Interview with Zoltán Günzer, the man who made divine wine from the "Devil's
1993 Zoltán Günzer starts making wine in Villány 1996 Günzer wines are
available at Bortársaság Vineyard area 20 hectares (ha), in Villány and
Nagyharsány Locations Ördögárok, Jammertal, Csillagvölgy, Dobogó and Bocor
vineyards Grape varieties Merlot 3.8 ha, Portugieser 3.8 ha, Kékfrankos 3.5 ha,
Cabernet Franc 2.6 ha, Cabernet Sauvignon 2.2 ha, Kadarka 1.2 ha, Pinot Noir 1.1
ha, Syrah 0.8 ha Annual production 100 000 bottles (2009)
Are you from Villány? I'm actually from Palkonya, which is a lovely, small
village just 6 kilometres from Villány. I went to Villány for kindergarten,
school and even to the cinema, and when I was ten we moved to Oportó street (in
Villány). We live among the vines, and I couldn't move far away from my parents'
house. My mother lives opposite.
How did you get into wine? I'm from an old Swabian German family, our
ancestors were mocked as "rafting Swabians" as some of them arrived by boat on
the Danube. We're hard-working, grape loving people. We always had grapes in
Palkonya and later in Villány as well. My grandmother and grandfather spoke only
Swabian German. When I was with them, I addressed them in Hungarian and they
replied in Swabian German. It was evident where I belonged to and what path was
set out for me. It was my father who bought the first vineyard for me.
How come you opened the winery? I'd done many things until around 1990, when
I got into winemaking in the state-owned Villány winery. I was coming up with
ideas and tried to pass them on to the winemaker back then. I've been making
bottled wines since 1993. In 1995 I met Bortársaság's Attila Tálos and since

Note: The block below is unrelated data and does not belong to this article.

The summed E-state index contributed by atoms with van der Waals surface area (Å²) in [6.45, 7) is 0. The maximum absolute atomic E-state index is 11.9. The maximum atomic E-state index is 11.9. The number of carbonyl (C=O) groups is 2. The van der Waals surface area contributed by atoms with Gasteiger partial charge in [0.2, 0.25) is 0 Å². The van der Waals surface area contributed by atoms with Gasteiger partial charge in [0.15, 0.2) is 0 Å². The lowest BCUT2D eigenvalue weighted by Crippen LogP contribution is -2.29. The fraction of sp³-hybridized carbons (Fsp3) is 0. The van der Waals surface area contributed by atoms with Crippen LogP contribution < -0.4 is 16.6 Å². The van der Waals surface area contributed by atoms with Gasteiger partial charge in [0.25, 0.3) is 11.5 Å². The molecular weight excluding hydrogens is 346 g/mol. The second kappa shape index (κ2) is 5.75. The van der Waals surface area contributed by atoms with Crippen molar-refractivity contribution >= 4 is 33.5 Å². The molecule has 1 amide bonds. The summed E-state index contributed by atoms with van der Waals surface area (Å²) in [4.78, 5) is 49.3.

1996, I've been selling my wines through Bortársaság.
And your brother is also a winemaker ... Yes, Tamás entered the market in
2000 with bottled wine. He makes good wine, and luckily, there is room for both
of us to exist on the market. The launch was a bit unfortunate, but now we've
found peace with each other. It's much better this way, and I have someone to
discuss things with ...
How big is your vineyard holding? 20
hectares, which I think is about the upper limit for a family-run winery. I
don't want to grow larger than this, since this is the size at which you can
still know everything about the grapes and the wines. When I go below the house
to the cellar, I know every barrel and bottle, and what's in them. I can say:
we're Swabian, if I do it, then I'm only going to do it well.
What does that mean translated into wines? That's a very easy question
to answer. With the increase of eight hectares our total output in fact dropped
20 per cent. Of course, it wasn't just due to our actions, since Villány was
also beaten by the ice. The real reason is the production limitation required
for consistency. You can't make mistakes with wine. For the same money, you
should offer better, more concentrated wines from lower yields. That's the
direction of development and growth.
And what about Ördögárok (Devil's ditch)? This is the most important
vineyard. In the place of a 50-year old forest, one million cubic metres of
ground was shifted. Paths and channels for water were cut into it. We replanted
it, believed in it and it repaid our faith in it. It's a beautiful place with an
enormous possibility, and what comes out of it depends entirely on us.
Is everything in place? Everything. Villány brings everything together. I
don't think there is another wine region like this. We made Ördögárok together,
we taste together, we ski and ride motorbikes together, and think about the
future of the wine region together. There's a lot more between the winemakers
here than a simple working relationship.
Franc or Sauvignon? Villány is about Cabernet Franc, but Merlot is needed
next to it. Together they can express the best of the region. In addition, the
region is also more than capable of Kékfrankos and Kadarka with good
concentration and delicious fruitiness when yields are strictly limited to 1Kg
per vine. Still, Cabernet Franc is the first for everyone. It will be the
What's your outlook for the future? I'm positive now, we are fine with the
grapes, wine, name and finally with the labels and appearance. We can't sit back
and take it easy, we can't make mistakes, but as far as I can see the picture
has come together. We are at a point from where we should further develop. It's
an enormous challenge.